By Megan Erbacher
The Message assistant editor
John the Baptist School in Newburgh’s gymnasium rang out with cheers and clapping May 17 during the House Cup competition. Huddled together and decked out in their house colors, middle schoolers anxiously waited for their house name to be called for their turn at tug-of-war.
Amanda Cadden, middle school math teacher, said students work hard throughout the school year to earn points for their houses. Then, at the end of the year, students compete in the House Cup, which is a day filled with 34 challenges for students to compete in to earn points for their house to be added to the running totals.
Similar to what the fictional character Harry Potter experienced in J.K. Rowling’s popular book series, students in grades 6-8 are sorted into one of six houses which become the students’ living and learning community during middle school. Students are randomly selected from each grade level, so the houses consist of kids from all three grades.
The house names are in Greek or Latin, weaving in a faith component: Gratia is grace; Prex is prayer; Redimere or redeem; Salvare is to save; Sanctus is holy; and Substantia, meaning substance. Each house has its own color, quote or motto, and prayer. While each house has a middle school teacher as an advisor to offer support and guidance, houses are led by students.
House Cup games were indoor and outdoor events and included a human-size version of Hungry, Hungry Hippos; chess; Lego wars; an escape room; and water games.
Cadden, who serves as house Prex teacher, said there is a list called Tiger 24, which consists of ways students can earn points throughout the school year. She said the list mainly focuses on character and includes opening the door for others, greeting people by name, making eye contact, showing good sportsmanship, picking up trash and good leadership.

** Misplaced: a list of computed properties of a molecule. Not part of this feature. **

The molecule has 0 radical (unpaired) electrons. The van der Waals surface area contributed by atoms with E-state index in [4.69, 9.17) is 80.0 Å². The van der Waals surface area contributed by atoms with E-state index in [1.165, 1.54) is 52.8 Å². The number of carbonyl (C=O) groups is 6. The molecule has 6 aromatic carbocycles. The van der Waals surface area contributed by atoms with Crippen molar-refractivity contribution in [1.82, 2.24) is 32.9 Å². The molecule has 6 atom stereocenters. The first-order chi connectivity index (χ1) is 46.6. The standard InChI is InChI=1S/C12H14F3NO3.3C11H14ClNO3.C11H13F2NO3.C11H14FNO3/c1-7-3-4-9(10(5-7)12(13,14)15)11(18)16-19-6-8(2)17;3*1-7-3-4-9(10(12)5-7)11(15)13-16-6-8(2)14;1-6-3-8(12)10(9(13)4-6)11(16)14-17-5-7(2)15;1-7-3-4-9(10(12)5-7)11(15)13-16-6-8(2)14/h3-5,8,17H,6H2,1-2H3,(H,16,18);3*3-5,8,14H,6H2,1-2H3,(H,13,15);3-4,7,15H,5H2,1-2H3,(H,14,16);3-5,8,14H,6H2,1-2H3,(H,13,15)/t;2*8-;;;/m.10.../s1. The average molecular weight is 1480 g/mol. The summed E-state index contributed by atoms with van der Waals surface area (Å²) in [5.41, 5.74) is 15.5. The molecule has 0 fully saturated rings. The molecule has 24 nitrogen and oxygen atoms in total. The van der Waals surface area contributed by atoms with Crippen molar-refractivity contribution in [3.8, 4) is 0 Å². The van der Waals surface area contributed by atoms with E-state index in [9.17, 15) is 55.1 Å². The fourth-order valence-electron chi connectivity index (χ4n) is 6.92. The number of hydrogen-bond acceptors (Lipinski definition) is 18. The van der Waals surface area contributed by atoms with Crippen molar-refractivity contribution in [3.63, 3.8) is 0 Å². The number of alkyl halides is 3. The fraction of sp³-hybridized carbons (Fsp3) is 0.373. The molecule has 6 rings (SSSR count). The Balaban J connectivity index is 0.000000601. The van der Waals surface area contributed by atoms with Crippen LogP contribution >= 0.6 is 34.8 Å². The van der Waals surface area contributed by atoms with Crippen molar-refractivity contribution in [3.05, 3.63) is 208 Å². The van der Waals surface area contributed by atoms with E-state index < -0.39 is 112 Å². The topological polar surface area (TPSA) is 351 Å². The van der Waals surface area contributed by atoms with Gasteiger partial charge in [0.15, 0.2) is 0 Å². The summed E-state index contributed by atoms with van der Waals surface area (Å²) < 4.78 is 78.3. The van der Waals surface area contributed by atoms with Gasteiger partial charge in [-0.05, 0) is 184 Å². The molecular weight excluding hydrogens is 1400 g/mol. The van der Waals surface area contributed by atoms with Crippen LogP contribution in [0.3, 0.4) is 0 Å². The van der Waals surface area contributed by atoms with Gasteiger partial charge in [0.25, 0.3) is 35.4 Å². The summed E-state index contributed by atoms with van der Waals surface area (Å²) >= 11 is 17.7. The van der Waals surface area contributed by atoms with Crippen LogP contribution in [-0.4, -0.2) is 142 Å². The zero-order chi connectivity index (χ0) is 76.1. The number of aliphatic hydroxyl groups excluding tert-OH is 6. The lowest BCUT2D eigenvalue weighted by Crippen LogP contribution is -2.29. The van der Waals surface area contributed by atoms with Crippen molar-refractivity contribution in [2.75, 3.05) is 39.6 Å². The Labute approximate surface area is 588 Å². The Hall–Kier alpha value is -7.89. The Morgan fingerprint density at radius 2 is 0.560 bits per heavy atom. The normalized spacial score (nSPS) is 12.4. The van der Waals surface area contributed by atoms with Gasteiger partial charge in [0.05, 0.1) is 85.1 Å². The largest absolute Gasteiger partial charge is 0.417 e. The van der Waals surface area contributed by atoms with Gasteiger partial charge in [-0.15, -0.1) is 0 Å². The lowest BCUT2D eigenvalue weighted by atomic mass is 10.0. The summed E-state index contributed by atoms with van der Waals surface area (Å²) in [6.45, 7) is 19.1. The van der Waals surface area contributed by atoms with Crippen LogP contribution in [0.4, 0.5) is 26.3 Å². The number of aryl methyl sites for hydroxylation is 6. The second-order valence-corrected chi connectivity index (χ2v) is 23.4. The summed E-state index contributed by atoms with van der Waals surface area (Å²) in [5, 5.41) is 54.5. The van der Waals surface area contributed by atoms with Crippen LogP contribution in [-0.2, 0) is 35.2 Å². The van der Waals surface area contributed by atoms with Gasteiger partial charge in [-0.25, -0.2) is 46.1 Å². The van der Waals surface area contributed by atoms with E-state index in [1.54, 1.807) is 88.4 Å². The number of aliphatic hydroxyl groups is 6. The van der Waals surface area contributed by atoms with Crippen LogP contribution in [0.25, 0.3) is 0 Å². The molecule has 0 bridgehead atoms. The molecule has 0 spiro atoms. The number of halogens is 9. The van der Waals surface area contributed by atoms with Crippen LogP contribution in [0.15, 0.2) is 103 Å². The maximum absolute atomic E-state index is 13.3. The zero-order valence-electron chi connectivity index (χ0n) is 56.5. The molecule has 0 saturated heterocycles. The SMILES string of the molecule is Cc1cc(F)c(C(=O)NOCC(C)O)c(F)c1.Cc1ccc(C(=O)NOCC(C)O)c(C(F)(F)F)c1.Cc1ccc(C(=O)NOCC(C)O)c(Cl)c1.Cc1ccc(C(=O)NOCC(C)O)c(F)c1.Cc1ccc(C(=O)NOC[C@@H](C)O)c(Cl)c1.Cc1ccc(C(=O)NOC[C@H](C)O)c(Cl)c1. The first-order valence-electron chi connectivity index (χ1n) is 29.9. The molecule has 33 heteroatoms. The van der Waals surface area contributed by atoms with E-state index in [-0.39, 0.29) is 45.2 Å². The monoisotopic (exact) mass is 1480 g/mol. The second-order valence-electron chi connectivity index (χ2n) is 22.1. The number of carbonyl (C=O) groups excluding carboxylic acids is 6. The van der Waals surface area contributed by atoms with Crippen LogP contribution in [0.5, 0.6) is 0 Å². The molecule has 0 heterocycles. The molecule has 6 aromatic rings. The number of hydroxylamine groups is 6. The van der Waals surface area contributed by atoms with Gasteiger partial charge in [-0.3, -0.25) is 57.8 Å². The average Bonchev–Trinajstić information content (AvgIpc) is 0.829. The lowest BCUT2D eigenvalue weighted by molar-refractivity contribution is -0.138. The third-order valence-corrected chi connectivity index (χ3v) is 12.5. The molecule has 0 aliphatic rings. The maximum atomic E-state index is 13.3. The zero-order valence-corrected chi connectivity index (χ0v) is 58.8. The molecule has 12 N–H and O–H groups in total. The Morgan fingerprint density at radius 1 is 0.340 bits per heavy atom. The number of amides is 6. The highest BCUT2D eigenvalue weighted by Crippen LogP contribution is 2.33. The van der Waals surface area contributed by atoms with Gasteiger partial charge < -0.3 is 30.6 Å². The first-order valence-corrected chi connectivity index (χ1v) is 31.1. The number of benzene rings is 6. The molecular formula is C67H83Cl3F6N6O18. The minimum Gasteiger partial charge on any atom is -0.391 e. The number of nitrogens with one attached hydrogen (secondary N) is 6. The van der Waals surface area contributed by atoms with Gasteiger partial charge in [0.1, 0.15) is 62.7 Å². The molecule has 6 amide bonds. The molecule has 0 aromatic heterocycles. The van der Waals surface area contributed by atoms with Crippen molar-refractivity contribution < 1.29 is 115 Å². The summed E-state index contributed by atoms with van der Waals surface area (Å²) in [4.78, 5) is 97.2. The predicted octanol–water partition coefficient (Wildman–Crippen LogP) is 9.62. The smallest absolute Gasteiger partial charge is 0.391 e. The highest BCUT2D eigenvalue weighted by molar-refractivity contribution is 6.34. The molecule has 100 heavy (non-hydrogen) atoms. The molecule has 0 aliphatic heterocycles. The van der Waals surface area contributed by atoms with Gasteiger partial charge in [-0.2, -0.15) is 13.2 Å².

“Middle school is a hard stage in their life, where academics are important, but more important is learning how to be a good person in the real world,” Cadden said. “When we send you out, are we going to be proud that you’re a St. John student, or are we going to cringe?”
Eighth-grader and house Substantia member Emery Borders, 14, said the house system is a close community between all grades.
Fellow eighth-grader and house Substantia member Kate Blessinger, 14, agreed and said the house “bonds you with people you might not be familiar with otherwise.”
Hope Naumovitz, 14, eighth-grader and house Substantia member, said the house system helps you get to know everyone in middle school.
“You get to connect with different people who aren’t in your grade or your friend group,” she said. “You get to know everyone better. It gives you more chances to be a leader.”
For teachers, the house system is like Disney World, according to middle school science teacher Megan Krems.
“It’s about creating good people and creating leadership,” Krems, house Gratia teacher, said. “These kiddos have created friendships that I don’t think they ever would have created had they not had a house with sixth-through-eighth-graders coexisting. They create friendships that last.
“It’s about how to help them realize that they’re in it together, that they’re in this life together, and they might as well go through battles and struggles and learn from each other and find community there. It’s all about coming together for one common goal, and having fun at the same time.”